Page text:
was added and...WOW. The amount of work done by this young lady is astounding. More importantly, she called out Dr. Campbell, exposing
his confirmation bias and highlighting some data that was left unmentioned by Campbell.
If you can find the time, it's worth reading the two very lengthy articles. Denise did her own evaluation of the data and of Campbell's work and
presented in extreme detail. Here are the most important points:
- -There's more evidence that plant protein causes cancer than does animal protein.
But when we actually track down the direct correlation between animal protein and cancer, there is no statistically significant positive trend.
None. Looking directly at animal protein intake, we have the following correlations with cancers:
Penis cancer: -16
Rectal cancer: -12
Bladder cancer: -9
Colorectal cancer: -8
Cervix cancer: -4
Colon cancer: -3
Liver cancer: -3
Oesophageal cancer: +2
Brain cancer: +5
Breast cancer: +12
But what about plant protein? Since plant protein correlates negatively with plasma cholesterol, does that mean plant protein correlates with lower
cancer risk? Let’s take a look at the cancer correlations with “plant protein intake”:
Nasopharyngeal cancer: -40**
Brain cancer: -15
Liver cancer: -14
Penis cancer: -4
Bladder cancer: -3
Breast cancer: +1
Stomach cancer: +10
Rectal cancer: +12
Cervix cancer: +12
Colon cancer: +13
Oesophageal cancer +18
Colorectal cancer: +19
- -There's no real evidence linking animal protein to heart disease
- -Many of the positive associations between animal protein and cancer were confounded by other viral/infectious diseases.
- -The benefit of green vegetables was confounded by many variables, most notably latitude.
Aside from the distorted facts, perhaps the most unbelievable finding of Miss Minger's was Campbell's complete disregard of, according to the data,
the most troubling dietary factor. WHEAT!
Perhaps more troubling than the distorted facts in “The China Study” are the details Campbell leaves out.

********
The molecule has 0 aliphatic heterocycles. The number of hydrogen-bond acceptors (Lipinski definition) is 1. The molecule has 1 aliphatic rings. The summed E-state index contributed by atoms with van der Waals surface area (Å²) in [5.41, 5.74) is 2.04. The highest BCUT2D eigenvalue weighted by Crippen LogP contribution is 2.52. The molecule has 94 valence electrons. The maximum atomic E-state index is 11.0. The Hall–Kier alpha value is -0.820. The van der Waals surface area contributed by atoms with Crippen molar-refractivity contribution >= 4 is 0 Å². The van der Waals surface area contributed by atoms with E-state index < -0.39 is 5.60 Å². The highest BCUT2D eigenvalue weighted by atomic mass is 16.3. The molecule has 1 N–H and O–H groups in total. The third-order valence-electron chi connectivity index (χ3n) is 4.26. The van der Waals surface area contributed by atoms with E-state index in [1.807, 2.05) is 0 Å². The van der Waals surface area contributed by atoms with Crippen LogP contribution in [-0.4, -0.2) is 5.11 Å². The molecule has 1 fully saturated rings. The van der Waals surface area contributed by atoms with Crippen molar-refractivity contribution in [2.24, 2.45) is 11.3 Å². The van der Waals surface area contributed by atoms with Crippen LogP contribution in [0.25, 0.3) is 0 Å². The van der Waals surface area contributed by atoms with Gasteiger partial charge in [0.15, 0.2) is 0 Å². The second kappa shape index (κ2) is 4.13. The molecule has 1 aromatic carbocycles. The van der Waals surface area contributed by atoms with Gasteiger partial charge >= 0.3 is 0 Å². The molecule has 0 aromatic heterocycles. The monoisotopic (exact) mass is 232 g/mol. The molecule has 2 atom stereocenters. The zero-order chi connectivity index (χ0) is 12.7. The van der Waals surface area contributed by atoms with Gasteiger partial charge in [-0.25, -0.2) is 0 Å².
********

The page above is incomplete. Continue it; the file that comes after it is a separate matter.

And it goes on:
Why does Campbell indict animal foods in cardiovascular disease (correlation of +1 for animal protein and -11 for fish protein), yet fail to mention
that wheat flour has a correlation of +67 with heart attacks and coronary heart disease, and plant protein correlates at +25 with these conditions?
Speaking of wheat, why doesn’t Campbell also note the astronomical correlations wheat flour has with various diseases: +46 with cervix cancer, +54
with hypertensive heart disease, +47 with stroke, +41 with diseases of the blood and blood-forming organs, and the aforementioned +67 with myocardial
infarction and coronary heart disease? (None of these correlations appear to be tangled with any risk-heightening variables, either.)
That correlation of +67 with heart attacks means a 67% increase in relative risk when wheat is consumed.
The numbers above are some of the highest in the data set and, yet, Campbell not only omits the information, he ends up recommending the consumption
of the very food that was INDEPENDENTLY linked to the very chronic diseases that currently plague the westernized civilizations.
...but why? Animal rights and....
Campbell is a fraud, a liar and a disgrace. He gained relative fame and fortune at the expense of YOUR HEALTH. What's sad is this guy's work is
cited by other scientists as a foundation for their own research.
At the end of the day, however, studies like the China Project will never be accurate. Observational studies simply can't identify true causes of
Multivariate diseases, like heart disease. There's just no arrow of causation. Funny thing is, Dr. Campbell believes epidemiology is more accurate
because it allows for examination of large cohorts of the population and identifies broader "lifestyle" influences.
Campbell's work can be summed up into two words: Fallacious Reasoning
[edit on 5-9-2010 by DevolutionEvolvd]